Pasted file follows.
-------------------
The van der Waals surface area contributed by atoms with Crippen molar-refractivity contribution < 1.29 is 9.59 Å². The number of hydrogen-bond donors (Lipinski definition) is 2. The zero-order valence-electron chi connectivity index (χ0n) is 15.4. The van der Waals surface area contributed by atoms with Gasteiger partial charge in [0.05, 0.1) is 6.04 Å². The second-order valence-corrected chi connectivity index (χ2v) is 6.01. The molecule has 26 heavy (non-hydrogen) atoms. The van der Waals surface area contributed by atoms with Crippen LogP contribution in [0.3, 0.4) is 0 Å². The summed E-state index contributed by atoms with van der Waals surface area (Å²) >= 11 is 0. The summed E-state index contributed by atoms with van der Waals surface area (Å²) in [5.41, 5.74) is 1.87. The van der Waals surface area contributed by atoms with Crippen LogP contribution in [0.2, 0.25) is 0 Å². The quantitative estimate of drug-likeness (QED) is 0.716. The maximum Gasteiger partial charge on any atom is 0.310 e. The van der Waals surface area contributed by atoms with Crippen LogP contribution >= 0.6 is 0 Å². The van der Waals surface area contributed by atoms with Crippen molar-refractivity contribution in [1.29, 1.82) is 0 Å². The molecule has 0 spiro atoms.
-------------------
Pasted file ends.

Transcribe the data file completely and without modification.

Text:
The van der Waals surface area contributed by atoms with Crippen molar-refractivity contribution < 1.29 is 9.59 Å². The number of hydrogen-bond donors (Lipinski definition) is 2. The zero-order valence-electron chi connectivity index (χ0n) is 15.4. The van der Waals surface area contributed by atoms with Gasteiger partial charge in [0.05, 0.1) is 6.04 Å². The second-order valence-corrected chi connectivity index (χ2v) is 6.01. The molecule has 26 heavy (non-hydrogen) atoms. The van der Waals surface area contributed by atoms with Crippen LogP contribution in [0.3, 0.4) is 0 Å². The summed E-state index contributed by atoms with van der Waals surface area (Å²) >= 11 is 0. The summed E-state index contributed by atoms with van der Waals surface area (Å²) in [5.41, 5.74) is 1.87. The van der Waals surface area contributed by atoms with Crippen LogP contribution in [0.2, 0.25) is 0 Å². The quantitative estimate of drug-likeness (QED) is 0.716. The maximum Gasteiger partial charge on any atom is 0.310 e. The van der Waals surface area contributed by atoms with Crippen LogP contribution >= 0.6 is 0 Å². The van der Waals surface area contributed by atoms with Crippen molar-refractivity contribution in [1.29, 1.82) is 0 Å². The molecule has 0 spiro atoms.